This is a guy, by the way, who was living out of a tool shed at one point in his life while booking band shows, writing books and starting a publishing company.
I said, “what would you say to somebody who’s feeling intimidated or beaten, or is just feeling like, ‘man, there’s just no way I can get there?’” And he said, “As crass as this sounds, you have to go out there and get your nose broken.” Because, when you do, he went on to say, here’s what you learn:
First, you realize that you’re not dead; it didn’t kill you. You realize that you’re still breathing, you’re still putting one foot in front of the other and it teaches you something about yourself. Because at the time you’re thinking, “there’s no way I’m going to get through this.”
And then you do get through it… and you survive. You live to fight another day and you get to try again. You get to do more. In the case of business, you get hired again after a long layoff. Another client gives you a shot after the last one fired you. After every fall, no matter how high and how hard it was, you get yet another opportunity to do something. And you learn a great deal about yourself, what you’re made of and what you can overcome in the process.
The light bulb goes off: “Okay, so if I don’t quit, opportunities still continue to present themselves…but only if I continue to keep going and be available for them.” If you quit, you lose. If you throw in the towel, you’re done. It’s over.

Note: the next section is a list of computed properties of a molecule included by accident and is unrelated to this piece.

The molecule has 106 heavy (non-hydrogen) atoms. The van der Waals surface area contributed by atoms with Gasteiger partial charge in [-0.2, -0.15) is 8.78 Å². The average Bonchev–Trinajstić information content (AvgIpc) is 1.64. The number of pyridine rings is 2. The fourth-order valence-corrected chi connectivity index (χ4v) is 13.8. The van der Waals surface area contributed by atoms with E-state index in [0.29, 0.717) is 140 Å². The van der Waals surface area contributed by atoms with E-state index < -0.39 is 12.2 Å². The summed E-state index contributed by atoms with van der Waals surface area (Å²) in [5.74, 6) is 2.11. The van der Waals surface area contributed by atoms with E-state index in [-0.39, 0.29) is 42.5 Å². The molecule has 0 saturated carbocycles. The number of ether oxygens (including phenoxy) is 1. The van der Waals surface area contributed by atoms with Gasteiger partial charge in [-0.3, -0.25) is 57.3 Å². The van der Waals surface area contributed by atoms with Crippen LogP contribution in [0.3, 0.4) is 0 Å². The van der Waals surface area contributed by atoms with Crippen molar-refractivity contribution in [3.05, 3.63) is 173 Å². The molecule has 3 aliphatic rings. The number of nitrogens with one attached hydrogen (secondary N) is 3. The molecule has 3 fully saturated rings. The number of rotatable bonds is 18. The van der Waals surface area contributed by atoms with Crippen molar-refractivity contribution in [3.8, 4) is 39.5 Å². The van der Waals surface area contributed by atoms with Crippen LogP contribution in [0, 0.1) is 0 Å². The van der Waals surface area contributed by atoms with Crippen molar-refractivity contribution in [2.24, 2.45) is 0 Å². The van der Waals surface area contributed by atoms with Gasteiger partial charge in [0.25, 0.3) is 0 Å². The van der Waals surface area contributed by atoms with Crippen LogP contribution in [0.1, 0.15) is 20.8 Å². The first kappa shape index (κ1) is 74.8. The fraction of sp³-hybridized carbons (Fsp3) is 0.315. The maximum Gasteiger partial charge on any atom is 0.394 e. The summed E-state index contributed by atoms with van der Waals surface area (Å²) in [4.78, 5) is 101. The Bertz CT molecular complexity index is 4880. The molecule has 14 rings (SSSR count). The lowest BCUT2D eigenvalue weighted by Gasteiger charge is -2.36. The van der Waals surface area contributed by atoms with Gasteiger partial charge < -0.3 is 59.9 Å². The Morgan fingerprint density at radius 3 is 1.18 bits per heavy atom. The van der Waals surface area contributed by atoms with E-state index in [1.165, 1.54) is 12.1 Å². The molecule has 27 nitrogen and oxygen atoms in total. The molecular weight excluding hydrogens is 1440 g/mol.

And that is nobody else’s fault, no matter what the situation is.
I will reiterate: it’s going to be hard. In some cases, it’s really going to hurt. You’ve got to go forward anyway. Because you will never get the reward unless you move past the pain. Unless you force yourself to get up again, go again, try again.
There is nothing I can tell you that’s more true than that.
Now, here’s something that I don’t talk about, but I think it’s relevant here. I have four damaged vertebrae in my lower back. Not just damaged, broken. The outer ring is literally broken and deteriorated in multiple spots, with the jellied stuff inside poking through.
That feels exactly like you think it does. All day, every day.
I sat in a consult and with a surgeon who said, “look, they’re literally broken, which means they’re not going to heal. Now, can you have surgery? Yes. Is it going to fix your problem? Probably not. And then you’re going to be back in here every other year to have another surgery — because once you stabilize your spine, it’s like a domino effect.”
So… I vote no. That is NOT happening, for as long as I can possibly put it off. Which means that every day, I have two choices.
One — I can relentlessly complain about what I’m feeling and how hard it is to move through moments and do certain things with what feels like a chisel poking and scraping around inside my spine, or
Two— I can just get on with it and say it is what it is. Give it less credence, pay it less attention. Because it’s not going to stop; it’s not going to go away, it’s not going to get better. Me being angry about it or bitching about it changes absolutely nothing. Which means it isn’t worth that energy — energy that can and should be directed toward something positive, or at least something more worthy of attention and care.
You just have to keep going. That’s resilience. That’s what it takes if you want to do anything well for any sustained period of time.
Fantastic Joe! Great ending. Thank you for taking the time to chat with our blog readers today about your experiences in the UX industry. To our audience, if you’d like to learn more about Joe you can follow him on Twitter or head over to his website here.